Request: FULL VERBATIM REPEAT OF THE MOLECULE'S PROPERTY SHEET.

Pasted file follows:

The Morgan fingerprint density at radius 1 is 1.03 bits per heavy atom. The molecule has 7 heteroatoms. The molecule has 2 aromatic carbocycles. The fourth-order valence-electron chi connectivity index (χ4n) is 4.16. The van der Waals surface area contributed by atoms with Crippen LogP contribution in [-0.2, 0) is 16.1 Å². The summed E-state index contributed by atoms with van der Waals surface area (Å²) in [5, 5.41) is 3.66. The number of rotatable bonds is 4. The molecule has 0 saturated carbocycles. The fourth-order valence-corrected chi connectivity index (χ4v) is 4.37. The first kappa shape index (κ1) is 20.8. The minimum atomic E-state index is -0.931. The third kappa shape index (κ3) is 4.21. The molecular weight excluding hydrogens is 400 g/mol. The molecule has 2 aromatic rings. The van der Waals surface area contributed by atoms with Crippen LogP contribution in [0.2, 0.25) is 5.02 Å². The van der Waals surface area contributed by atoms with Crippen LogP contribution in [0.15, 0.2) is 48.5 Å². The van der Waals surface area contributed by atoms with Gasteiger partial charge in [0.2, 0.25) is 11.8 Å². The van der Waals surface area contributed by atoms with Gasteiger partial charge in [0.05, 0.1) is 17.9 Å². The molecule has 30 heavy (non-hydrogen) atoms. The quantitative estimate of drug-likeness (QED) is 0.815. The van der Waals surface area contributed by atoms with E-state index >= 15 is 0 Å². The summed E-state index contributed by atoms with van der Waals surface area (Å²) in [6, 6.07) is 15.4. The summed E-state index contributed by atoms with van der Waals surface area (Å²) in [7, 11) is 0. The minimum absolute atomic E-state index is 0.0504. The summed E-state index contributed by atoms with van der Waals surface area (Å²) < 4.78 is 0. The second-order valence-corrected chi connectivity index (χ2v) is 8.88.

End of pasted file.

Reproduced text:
The Morgan fingerprint density at radius 1 is 1.03 bits per heavy atom. The molecule has 7 heteroatoms. The molecule has 2 aromatic carbocycles. The fourth-order valence-electron chi connectivity index (χ4n) is 4.16. The van der Waals surface area contributed by atoms with Crippen LogP contribution in [-0.2, 0) is 16.1 Å². The summed E-state index contributed by atoms with van der Waals surface area (Å²) in [5, 5.41) is 3.66. The number of rotatable bonds is 4. The molecule has 0 saturated carbocycles. The fourth-order valence-corrected chi connectivity index (χ4v) is 4.37. The first kappa shape index (κ1) is 20.8. The minimum atomic E-state index is -0.931. The third kappa shape index (κ3) is 4.21. The molecular weight excluding hydrogens is 400 g/mol. The molecule has 2 aromatic rings. The van der Waals surface area contributed by atoms with Crippen LogP contribution in [0.2, 0.25) is 5.02 Å². The van der Waals surface area contributed by atoms with Crippen LogP contribution in [0.15, 0.2) is 48.5 Å². The van der Waals surface area contributed by atoms with Gasteiger partial charge in [0.2, 0.25) is 11.8 Å². The van der Waals surface area contributed by atoms with Gasteiger partial charge in [0.05, 0.1) is 17.9 Å². The molecule has 30 heavy (non-hydrogen) atoms. The quantitative estimate of drug-likeness (QED) is 0.815. The van der Waals surface area contributed by atoms with E-state index >= 15 is 0 Å². The summed E-state index contributed by atoms with van der Waals surface area (Å²) in [6, 6.07) is 15.4. The summed E-state index contributed by atoms with van der Waals surface area (Å²) in [7, 11) is 0. The minimum absolute atomic E-state index is 0.0504. The summed E-state index contributed by atoms with van der Waals surface area (Å²) < 4.78 is 0. The second-order valence-corrected chi connectivity index (χ2v) is 8.88.